Russian Government Changes, 1991–2008

Updated July 22, 2020 | Infoplease Staff

by Ben Snowden

Boris Yeltsin's sudden sacking of prime minister Sergei Stepashin on August 9, 1999, was part of a long series of reorganizations within the Russian government. After his confirmation, former FSB (Federal Security Service) head Vladimir Putin became the fourth man to hold the post of prime minister in eighteen months.

The chaos was nothing new. Since the dissolution of the USSR in 1991, Russia has been wracked by economic misfortune and political instability.

1991 1992 1993 1996 1998 1999 2000 2004 2008
June 16
Still a member of the USSR, the Russian Republic elects Boris Yeltsin president in its first-ever direct elections.

August 19
A hard-line communist coup attempts to depose Soviet President Mikhail Gorbachev. Yeltsin plays a crucial role in returning him to power two days later, earning broad popular support in the process.

December 25
Gorbachev resigns his position as president of the USSR, signifying the demise of the Soviet Union. Fourteen former Soviet republics (including Russia) become independent states.
Yeltsin names Yegor Gaidar acting prime minister of Russia. Gaidar is never confirmed by parliament.

December 14
In the face of parliamentary opposition to Gaidar's reforms, Yeltsin fires him and appoints businessman Viktor Chernomyrdin prime minister.
December 12
A national referendum approves a new Russian constitution, which increases the power of the president. Nationalists are well-represented in the newly elected Duma (the lower house of parliament).
July 3
Despite suffering a heart attack in June, Yeltsin wins a second term in office, defeating communist Gennady Zyuganov by 13 points in the national election.

Yeltsin has quintuple-bypass surgery.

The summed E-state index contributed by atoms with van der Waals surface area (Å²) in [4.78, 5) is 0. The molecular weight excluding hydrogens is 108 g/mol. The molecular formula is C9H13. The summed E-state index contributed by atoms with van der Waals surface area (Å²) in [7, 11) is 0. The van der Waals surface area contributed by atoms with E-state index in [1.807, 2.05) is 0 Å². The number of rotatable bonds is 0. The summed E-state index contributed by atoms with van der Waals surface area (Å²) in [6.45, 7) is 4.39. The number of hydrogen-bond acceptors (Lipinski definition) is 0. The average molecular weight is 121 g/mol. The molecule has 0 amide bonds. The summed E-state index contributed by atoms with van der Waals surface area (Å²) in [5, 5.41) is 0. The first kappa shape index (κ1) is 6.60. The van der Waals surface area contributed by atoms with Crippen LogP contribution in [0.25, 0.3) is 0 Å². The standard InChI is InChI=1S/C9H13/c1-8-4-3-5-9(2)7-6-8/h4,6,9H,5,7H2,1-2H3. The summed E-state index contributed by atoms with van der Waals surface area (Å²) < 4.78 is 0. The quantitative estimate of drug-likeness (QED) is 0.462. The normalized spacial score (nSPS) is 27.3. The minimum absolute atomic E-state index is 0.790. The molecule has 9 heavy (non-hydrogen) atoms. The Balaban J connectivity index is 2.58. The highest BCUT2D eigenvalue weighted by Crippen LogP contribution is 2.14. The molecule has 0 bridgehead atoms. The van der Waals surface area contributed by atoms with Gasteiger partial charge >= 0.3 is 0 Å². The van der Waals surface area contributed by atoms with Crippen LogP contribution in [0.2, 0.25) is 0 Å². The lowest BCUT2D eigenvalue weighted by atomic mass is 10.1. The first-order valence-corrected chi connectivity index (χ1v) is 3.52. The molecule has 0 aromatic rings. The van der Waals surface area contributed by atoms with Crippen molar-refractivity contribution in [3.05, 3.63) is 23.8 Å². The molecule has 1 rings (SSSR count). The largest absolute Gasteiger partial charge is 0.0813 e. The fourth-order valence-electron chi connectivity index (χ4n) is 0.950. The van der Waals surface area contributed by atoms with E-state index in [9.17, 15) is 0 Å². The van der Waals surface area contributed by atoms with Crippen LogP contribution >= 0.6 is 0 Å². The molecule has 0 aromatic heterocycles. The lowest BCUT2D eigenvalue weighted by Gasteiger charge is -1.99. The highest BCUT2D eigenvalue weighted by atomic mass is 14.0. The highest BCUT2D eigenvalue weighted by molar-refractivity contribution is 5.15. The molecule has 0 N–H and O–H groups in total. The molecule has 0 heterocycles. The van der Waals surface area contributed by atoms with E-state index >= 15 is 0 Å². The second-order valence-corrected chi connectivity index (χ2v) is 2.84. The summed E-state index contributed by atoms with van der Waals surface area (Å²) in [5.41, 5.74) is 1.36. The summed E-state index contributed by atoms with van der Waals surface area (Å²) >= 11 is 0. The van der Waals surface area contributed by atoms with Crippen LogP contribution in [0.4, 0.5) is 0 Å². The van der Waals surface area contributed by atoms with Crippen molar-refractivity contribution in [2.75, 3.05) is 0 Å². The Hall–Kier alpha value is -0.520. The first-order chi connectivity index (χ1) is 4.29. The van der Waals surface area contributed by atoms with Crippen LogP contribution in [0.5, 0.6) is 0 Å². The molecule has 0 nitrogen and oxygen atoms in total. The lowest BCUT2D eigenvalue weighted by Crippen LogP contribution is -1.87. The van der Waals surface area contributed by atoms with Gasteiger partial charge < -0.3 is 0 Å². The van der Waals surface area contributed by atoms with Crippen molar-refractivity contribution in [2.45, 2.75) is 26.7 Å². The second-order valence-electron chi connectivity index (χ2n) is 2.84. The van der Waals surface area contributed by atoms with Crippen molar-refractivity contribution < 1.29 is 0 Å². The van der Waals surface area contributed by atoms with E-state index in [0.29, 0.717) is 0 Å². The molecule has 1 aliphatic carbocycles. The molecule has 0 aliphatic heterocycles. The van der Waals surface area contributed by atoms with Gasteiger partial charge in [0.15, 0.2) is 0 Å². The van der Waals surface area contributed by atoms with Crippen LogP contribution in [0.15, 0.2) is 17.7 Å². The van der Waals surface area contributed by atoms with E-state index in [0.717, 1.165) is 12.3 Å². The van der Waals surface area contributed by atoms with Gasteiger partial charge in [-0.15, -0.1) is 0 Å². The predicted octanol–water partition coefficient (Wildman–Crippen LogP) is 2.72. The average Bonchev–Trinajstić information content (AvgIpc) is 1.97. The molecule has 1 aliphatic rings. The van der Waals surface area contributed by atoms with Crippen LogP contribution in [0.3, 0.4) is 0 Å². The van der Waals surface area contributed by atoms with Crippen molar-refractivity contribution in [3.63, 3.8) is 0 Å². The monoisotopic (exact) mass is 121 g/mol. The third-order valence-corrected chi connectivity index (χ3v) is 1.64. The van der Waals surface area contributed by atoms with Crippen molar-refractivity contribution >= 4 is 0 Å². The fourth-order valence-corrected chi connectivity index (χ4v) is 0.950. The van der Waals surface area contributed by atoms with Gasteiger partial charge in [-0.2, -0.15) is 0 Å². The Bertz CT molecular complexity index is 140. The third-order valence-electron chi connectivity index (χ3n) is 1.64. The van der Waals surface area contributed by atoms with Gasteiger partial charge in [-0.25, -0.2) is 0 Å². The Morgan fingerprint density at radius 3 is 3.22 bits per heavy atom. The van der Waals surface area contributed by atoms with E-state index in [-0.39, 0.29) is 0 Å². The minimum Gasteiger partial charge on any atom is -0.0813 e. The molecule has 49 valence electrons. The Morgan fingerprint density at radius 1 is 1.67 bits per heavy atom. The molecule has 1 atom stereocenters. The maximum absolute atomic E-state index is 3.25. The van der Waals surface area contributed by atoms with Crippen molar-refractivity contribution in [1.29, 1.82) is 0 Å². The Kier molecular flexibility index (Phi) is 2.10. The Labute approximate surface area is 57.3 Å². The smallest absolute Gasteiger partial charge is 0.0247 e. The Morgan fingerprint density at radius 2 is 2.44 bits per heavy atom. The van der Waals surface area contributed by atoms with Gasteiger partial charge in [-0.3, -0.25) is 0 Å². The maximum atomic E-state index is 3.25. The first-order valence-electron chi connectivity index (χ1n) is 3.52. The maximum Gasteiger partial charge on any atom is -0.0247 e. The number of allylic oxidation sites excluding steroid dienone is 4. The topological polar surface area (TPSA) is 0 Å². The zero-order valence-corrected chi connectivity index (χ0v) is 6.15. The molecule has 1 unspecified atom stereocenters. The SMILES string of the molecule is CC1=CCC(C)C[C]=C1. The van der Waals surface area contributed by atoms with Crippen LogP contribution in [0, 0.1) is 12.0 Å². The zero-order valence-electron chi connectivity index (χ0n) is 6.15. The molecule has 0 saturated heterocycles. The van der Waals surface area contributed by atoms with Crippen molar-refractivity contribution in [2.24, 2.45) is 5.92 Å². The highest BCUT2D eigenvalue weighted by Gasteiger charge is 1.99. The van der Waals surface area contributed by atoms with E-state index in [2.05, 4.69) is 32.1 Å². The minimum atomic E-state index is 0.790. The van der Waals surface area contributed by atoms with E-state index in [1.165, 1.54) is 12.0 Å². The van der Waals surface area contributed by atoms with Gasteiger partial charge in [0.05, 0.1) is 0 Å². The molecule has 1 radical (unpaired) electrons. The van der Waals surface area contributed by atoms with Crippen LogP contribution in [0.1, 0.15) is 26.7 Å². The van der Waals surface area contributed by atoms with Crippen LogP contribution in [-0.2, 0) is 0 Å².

March 23
Yeltsin sacks his entire cabinet, including Chernomyrdin. He names liberal former Energy Minister Sergei Kiriyenko acting prime minister. The Duma twice rejects Kiriyenko's nomination, but confirms him, under the threat of dissolution, in a third vote.[note]

August 23
In the midst of Russia's worst post-Soviet currency crisis, Yeltsin fires Kiriyenko and re-nominates Chernomyrdin Prime Minister. The Duma twice rejects his nomination.
Rather than risk a third vote (and the possible dissolution of the Duma), Yeltsin nominates Yevgeny Primakov, foreign minister and former KGB official, as a compromise candidate. The Duma confirms the relatively conservative Primakov in September.
May 12
Yeltsin fires Primakov, ostensibly because of the need for more energetic leadership. The nomination of Interior Minister Sergei Stepashin, a Yeltsin loyalist, as Primakov's replacement suggests to many that Primakov had become too powerful for the President's comfort. Stepashin is easily confirmed by the Duma.

May 15
The Duma votes down five counts of impeachment brought against Yeltsin.

August 9
Stepashin is fired without explanation. Yeltsin nominates Vladimir Putin, former KGB official, head of the FSB, and secretary of the Russian Security Council. Yeltsin also designates Putin heir-apparent to the presidency.

December 19
Scheduled date for Duma elections.
Presidential elections scheduled. By law, Yeltsin may not seek another term. In March, Vladimir Putin wins the presidential election with about 53% of the vote. Putin moves to centralize power in Moscow and attempts to limit the power and influence of both the regional governors and wealthy business leaders.
President Vladimir Putin is reelected with 70% of the vote. Dmitri Medvedev is elected president, succeeding Vladimir Putin. Medvedev nominates Putin as prime minister.
Dmitri Medvedev is elected president, succeeding Vladimir Putin. Medvedev nominates Putin as prime minister.
Parliament elects Putin, head of the United Russia party, as prime minister.

Under the 1993 Constitution, the president must dissolve the Duma and call for new elections if it fails three times to confirm his appointment for prime minister.


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